Before getting an Akita, it's important to take the time to learn how to train this particular breed. Akita does not respond well to harsh teaching methods. If you train respectfully, your dog will respect you in turn.
But be prepared for the training to take longer than other breeds. Although Akita is very intelligent, stubborn willfulness is part of their personality that can interfere with training and get in the way of them. The best results are obtained by doing a lot of homework on how to exercise before taking your Akita home with you. This is not a timid breed.
The headstrong and purposeful Akita is also, despite his public restraint, a very sociable pet who needs a lot of time with his family. They don't do well as a house dog. Companionship holding hands with loyalty is the essence of this breed. Forcing them to live on the street without the help of their family is to deny the very essence of the Akita breed. A lonely and bored Akita can become destructive and aggressive.
Akita is not recommended for dog owners, for the first time, for those who want a doggy, or for those who do not wish to take responsibility. But for owners who can and will invest the time and effort in research and proper training, the reward is a wonderful, intelligent companion with unwavering loyalty.
In addition to all other considerations, choosing an Akita means deciding which side of the dispute you want to take. This controversy is "split" and refers to the Japanese or American breed standard.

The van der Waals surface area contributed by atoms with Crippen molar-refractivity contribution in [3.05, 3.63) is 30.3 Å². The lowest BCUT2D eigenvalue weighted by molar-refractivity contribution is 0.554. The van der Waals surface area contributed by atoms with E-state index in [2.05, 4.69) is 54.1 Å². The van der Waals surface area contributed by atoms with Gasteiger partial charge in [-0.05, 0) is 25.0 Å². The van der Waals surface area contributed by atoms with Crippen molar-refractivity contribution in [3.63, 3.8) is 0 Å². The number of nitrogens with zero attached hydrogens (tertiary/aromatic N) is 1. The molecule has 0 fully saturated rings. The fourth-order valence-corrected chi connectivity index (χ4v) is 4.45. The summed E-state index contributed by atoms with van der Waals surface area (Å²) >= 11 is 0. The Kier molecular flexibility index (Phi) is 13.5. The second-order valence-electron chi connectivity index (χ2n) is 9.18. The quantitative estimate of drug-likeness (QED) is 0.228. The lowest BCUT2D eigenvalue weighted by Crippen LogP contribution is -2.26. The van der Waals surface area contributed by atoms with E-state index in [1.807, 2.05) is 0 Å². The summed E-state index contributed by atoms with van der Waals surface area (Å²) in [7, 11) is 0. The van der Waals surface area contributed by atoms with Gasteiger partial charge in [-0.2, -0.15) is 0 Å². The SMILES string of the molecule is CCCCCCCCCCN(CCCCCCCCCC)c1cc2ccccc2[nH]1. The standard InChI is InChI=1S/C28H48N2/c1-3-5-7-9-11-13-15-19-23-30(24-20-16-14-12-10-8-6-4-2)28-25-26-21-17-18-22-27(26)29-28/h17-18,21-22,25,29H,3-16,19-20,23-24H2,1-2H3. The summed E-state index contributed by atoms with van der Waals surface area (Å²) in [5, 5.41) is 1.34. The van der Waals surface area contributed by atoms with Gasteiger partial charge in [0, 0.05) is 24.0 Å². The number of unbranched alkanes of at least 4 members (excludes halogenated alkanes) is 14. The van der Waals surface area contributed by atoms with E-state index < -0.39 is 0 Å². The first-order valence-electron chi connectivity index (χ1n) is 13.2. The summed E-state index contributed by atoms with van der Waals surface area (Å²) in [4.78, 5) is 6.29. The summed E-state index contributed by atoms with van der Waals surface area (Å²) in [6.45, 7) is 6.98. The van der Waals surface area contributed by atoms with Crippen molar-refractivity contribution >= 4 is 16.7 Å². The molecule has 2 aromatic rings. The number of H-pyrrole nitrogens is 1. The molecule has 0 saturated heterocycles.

The Japanese Akita is much smaller, both in height and in weight, than the American Akita - 13 or more kilograms lighter. Their fox head is clearly different from the broad head of the American breed. The Japanese Akita has almond-shaped eyes, while the American Akita has triangular eyes. The black mask is very popular with American Akitas, but is considered a disqualifying factor in Japan, where facial markings are white.
If you would like your dog to compete in any of the American Kennel Club events, a black mask means that the dog has been bred to American standards and will be allowed to compete. In fact, in America any color is allowed on the Akita; in Japan, only red, white and some brindle are allowed.
The differences between the types are so great that it would seem that division is best for the breed. It seems that there are as many supporters of the split as there are those who are categorically against it. The decision about which standard to choose should only be made after careful research and is largely a matter of personal taste.
Akita's natural hunting skills are well suited for a variety of activities. They still hunt today and can keep big game at bay until the hunter arrives. They can also catch water birds. They are good at tracking, and their feline movements make them agile. Akita owners are increasingly surprising those skeptics who believe that the nature of the Akita interferes with success in this field. While it's true that the breed's stubbornness can make it difficult to train, Akitas and their owners are taking ribbons home as more people discover the thrill of working with this dog.
To get a healthy pet, never buy a puppy from an irresponsible breeder, puppy factory or pet store. Find a rescue or shelter that will vaccinate, provide veterinary care and require applicants to meet with the dogs to make sure they are suitable for their potential forever family.
- Akita can behave aggressively with other dogs and is especially prone to aggression of the same sex. They will need socialization training to overcome these tendencies.
- Akita is not the best choice for novice dog owners.
- Positive socialization and consistent, firm training are essential for Akita. If mistreated or mistreated, they often react aggressively.
- Akita will chase other pets in the house if not properly trained.